Successes such as: the federal homelessness program (with its various acronyms SCPI, HPI), the opening of emergency shelters, the use of federal armouries and empty hospitals for shelter, harm reduction programs, palliative care programs, pilot rent supplement programs, warming and cooling centres. These are to be celebrated.

Missing in this list is housing. Yes, we have a national housing ‘strategy’, but I don’t see it here in Toronto. Across the country we don’t see it.

We see the financialization of housing, condominiums stretching into the sky and band aid measures such as inclusionary zoning and allowing secondary suites in homes.

My long-time colleague Beric German sums up what must be our work:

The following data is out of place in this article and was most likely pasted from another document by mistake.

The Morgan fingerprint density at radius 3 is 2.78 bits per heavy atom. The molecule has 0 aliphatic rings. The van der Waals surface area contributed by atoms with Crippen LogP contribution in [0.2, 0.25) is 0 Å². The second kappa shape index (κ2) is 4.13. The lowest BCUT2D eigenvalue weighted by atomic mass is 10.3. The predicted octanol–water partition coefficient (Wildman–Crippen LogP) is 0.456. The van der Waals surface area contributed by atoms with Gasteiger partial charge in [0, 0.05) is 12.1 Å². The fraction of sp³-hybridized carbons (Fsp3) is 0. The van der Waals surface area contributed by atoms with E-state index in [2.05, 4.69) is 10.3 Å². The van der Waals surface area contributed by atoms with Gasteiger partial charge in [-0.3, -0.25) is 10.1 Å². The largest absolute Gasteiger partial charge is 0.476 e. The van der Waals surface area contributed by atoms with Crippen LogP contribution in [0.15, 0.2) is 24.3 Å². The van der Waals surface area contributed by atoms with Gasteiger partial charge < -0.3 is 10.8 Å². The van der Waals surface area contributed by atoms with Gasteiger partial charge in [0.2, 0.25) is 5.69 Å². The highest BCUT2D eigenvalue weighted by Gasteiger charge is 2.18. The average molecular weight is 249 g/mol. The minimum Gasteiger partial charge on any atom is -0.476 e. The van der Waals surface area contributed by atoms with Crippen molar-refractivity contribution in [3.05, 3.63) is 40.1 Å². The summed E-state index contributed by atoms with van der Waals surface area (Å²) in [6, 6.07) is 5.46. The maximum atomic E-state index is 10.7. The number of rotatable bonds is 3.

“We fight for shelters because people face disaster. We know that ultimately a number of other national housing programs have to be implemented. That means that we need housing, public housing, social housing, that is available to us all. This will not be dealt with in the private sector. In the condominium sector.”

November 22 is coming. It’s National Housing Day. It needs to be an activist day to fight for Housing For All. My archives tell the painful story of what happens without housing for all, but it also tells us we can make a difference.

Cathy Crowe

Cathy Crowe

Cathy Crowe is a street nurse (non-practising), author and filmmaker who works nationally and locally on health and social justice issues. Her work has included taking the pulse of health issues affecting...